Water problems troubled local residents protesting over the rights of water usage with the Argolida and its new reservoir near Saga, on July 3, 2007. On July 27, a wildfire broke out in Gortynia in the western portion, threatening several nearby villages and burning a small portion of the forested area. Less than a month later, another minor forest fire occurred near Tropaia, on Thursday August 23. A day later, the minor fire became a major blaze beginning in the southwest of Arcadia Soulos. Arson-related fires spread and burned villages including Chrousa, Leontari, Vasta, Tourkoleka, Dirahi, near Megalopoli, Makryssi and Anavryto, and burned around 5% of the prefecture and the southwestern portion. The fire raging in the southern Ilia prefecture spread into Arcadia, and began to burn Atsicholos and the area around Karytaina. Residents prevented the fire from entering Megalopoli, Karytaina, and its surrounding area by chopping down trees, preventing it from entering the village ; helicopters received water from Lake Taka and the sea. The fires continued from Friday August 24, with high winds and hot temperatures reported at 42°C ; the outbreaks slowed slowed three days later but progressed on Tuesday August 27. The blazes finally died down when temperatures dropped and a low pressure system from southern Europe brought rain into the area ; roads had been closed and electricity cut off for several days. At the extinguishing of the fire, hundreds of mobile homes were sent to inhabitants who had lost houses. Trees and a number of groves are to be planted, but it is expected to take a few years to restore part of the area's natural beauty and forest. Less seriously for the area, Kynouria experienced weather problems in the winter, with a snowstorm affecting Leonidi and the village of Agios Petros on February 10, 2008.
- Major roads or highways:
- Secondary roads:
- Arcadia Shepherds is the South African football (soccer) club from the city of Pretoria. The club was formed in 1903 and has been a source of players from its youth system that have gone on to higher profile careers overseas. The club's glory year was 1974, when it won every competition entered.
- Asteras Tripolis is the Greek soccer club from the city of Tripoli.
- Leonidio FC is the Greek soccer club from the town of Leonidio.
- Ancient Olympic victors:
- Angelos Angelopoulos, economist, professor of the University of Athens
- Mimis Fotopoulos (April 1913 in Zatouna Gortynias - 1986 in Athens)
- Nikos Gatsos, poet
- Costas Gavras, actor
- Kostas Karyotakis (October 30, 1896 – July 20, 1928 in Preveza)
- Yiannis Kouros, ultramarathon runner
- Giorgos Merikas, doctor
- Georgios Mistriois, philologist
- Dimitris Mitropoulos
- Vasileios Oikonomou, lawman
- Giannis Panou, poet
- Vasilis Papakonstantinou, singer and director
- Dimitrios Paparrigopoulos
- Giorgos Santas, with Manolis Glezos, he was famous for restoring the Greek flag at the Acropolis after nearly three and a half years of non-Greek occupation of the Battle of Greece in 1944, a part of World War II.
- Ilias Simopoulos, poet
- Georgios Stamatopoulos
- Kostas Tournas, director?, poet and singer
- Babis Tsertos, singer
- Stavros Tsiolis, actor
- Georgios Valkans, chemist
- Thanassis Valtinos, poet
- Kollias the Vytinioti
- Simos Chatzis, soccer player
- Atalanta, a Greek mythic woman said to have been the daughter of the King of Arcadia
References in popular culture
- The area of the prefecture were featured in several ERT programs including documentaries on the Megalopoli Mine and Ladon Lake
- In the 2006 Doctor Who episode 'Doomsday', the Doctor mentions being 'there at the fall of Arcadia', where Arcadia is insinuated to be an unspecified area of possible strategic importance in the Time War, unlikely to be the Arcadia of Greece.
- In the video game BioShock, "Arcadia" is the name of an area in one of the levels, with an artificial forest and touted as a vacation paradise.
- In the Stardust Classics children's fantasy novels, Arcadia is the name of a kingdom ruled by the young Princess Alissa.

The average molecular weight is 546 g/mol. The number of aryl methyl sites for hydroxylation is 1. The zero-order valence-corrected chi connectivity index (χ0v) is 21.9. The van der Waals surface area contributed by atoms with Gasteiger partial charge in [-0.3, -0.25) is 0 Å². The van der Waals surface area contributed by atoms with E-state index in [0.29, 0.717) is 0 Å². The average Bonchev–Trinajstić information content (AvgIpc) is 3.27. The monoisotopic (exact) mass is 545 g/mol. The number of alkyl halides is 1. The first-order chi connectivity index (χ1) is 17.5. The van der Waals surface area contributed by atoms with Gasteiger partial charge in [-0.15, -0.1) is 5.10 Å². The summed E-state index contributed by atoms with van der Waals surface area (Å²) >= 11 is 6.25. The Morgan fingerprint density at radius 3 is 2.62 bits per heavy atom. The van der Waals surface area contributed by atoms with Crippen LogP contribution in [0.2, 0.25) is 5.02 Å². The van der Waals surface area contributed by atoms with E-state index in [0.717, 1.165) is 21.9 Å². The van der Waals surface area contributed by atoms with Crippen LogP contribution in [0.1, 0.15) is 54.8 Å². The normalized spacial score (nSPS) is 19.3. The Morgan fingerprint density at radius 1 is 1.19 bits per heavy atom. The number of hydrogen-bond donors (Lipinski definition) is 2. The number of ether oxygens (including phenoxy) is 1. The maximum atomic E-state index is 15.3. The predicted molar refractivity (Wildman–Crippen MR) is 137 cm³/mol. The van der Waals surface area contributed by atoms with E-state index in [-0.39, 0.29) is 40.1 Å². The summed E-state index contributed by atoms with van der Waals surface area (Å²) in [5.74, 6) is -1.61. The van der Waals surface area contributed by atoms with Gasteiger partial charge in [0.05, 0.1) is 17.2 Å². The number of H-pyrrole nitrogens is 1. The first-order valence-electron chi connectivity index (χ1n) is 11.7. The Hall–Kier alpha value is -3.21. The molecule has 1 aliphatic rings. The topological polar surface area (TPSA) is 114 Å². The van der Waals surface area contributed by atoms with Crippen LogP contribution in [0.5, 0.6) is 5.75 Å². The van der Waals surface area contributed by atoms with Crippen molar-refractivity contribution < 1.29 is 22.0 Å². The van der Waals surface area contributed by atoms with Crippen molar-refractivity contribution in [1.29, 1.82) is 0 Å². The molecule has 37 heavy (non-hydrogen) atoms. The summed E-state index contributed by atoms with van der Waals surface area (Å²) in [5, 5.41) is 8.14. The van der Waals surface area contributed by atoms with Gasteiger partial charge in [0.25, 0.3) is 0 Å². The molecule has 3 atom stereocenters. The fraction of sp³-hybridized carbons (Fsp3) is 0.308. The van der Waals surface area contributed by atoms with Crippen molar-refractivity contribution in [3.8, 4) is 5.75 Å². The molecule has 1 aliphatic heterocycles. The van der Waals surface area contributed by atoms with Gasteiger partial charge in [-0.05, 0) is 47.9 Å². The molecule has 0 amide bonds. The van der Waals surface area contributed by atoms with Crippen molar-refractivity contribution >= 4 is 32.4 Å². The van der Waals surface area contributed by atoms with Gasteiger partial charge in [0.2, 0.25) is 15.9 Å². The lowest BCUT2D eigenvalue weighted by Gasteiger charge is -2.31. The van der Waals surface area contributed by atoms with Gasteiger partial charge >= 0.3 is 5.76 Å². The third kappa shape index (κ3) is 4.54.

- In the film 300 Leonidas is joined by a group of Arcadians to help him fight against the Persians.
- In Space Pirate Captain Harlock, the show's main ship is called Arcadia, perhaps hinting that the ship itself is a sort of refuge to pirates.
- In the text MUD Achaea, Arcadia is the home of a race of winged humans (Atavians).
- In the film The Scorpion King, the three assassins are Akkadians.
- In the serie of games Megaman Zero, (Neo) Arcadia is the utopian city where humans live in apparent peace with reploids."
- The word Arcadia has become a poetic idylism meaning "Utopia. Pete Doherty is among many who has used this symbol in their work."
- The name of the planet in the game Skies of Arcadia is Arcadia. It is a planet with a completely barren wasteland floor level, but is mainly populated in it's sky, which has a large system of floating islands, each flourishing under six different colored moons that orbit the planet.
- In the Playstation 2 Game Final Fantasy XII there is a militaristic city known as Archadia
- In The TV series The Legend of Zelda the White Knight Character Appearing in Episode 3 comes from a city called Arcadia
- The mythic world that adorns the album covers of the rock band Asia. Specifically the albums Alpha (1983) and Astra (1985)
Arcadia is the name of the number 1 ranked AC in Armored Core 3
Arcadian in Arabic: أركاديا
Arcadian in Bulgarian: Аркадия (ном)
Arcadian in Catalan: Arcàdia
Arcadian in Czech: Arkádie
Arcadian in Welsh: Arcadia
Arcadian in Danish: Arkadien
Arcadian in German: Arkadien
Arcadian in Estonian: Arkaadia
Arcadian in Modern Greek (1453-): Νομός Αρκαδίας
Arcadian in Spanish: Arcadia
Arcadian in Esperanto: Arkadio
Arcadian in French: Arcadie
Arcadian in Croatian: Arkadija
Arcadian in Interlingua (International Auxiliary Language Association): Arcadia
Arcadian in Italian: Arcadia
Arcadian in Hebrew: ארקאדיה
Arcadian in Latin: Arcadia (nomus Graeciae)
Arcadian in Luxembourgish: Arkadien
Arcadian in Lithuanian: Arkadija
Arcadian in Dutch: Arcadië
Arcadian in Japanese: アルカディア
Arcadian in Norwegian: Arkadia (Hellas)
Arcadian in Norwegian Nynorsk: Arkadía
Arcadian in Polish: Arkadia (kraina historyczna)
Arcadian in Portuguese: Arcádia
Arcadian in Romanian: Arcadia
Arcadian in Russian: Аркадия
Arcadian in Simple English: Arcadia
Arcadian in Slovak: Arkádia
Arcadian in Serbian: Аркадија
Arcadian in Finnish: Arkadia
Arcadian in Swedish: Arkadien
Arcadian in Turkish: Arkadya
Arcadian in Chinese: 阿卡迪亚 (希腊)
Edenic, agrarian, agrestic, agricultural, arcadian, bucolic, celestial, country, farm, genuine, heavenly, homespun, ideal, idealized, inartificial, lowland, millennial, native, natural, naturelike, paradisal, pastoral, provincial, rural, rustic, unadorned, unaffected, unartificial, unassuming, undesigning, undisguising, undissembling, undissimulating, unembellished, unfeigning, unpretending, unpretentious, unspoiled, unvarnished, upland, utopian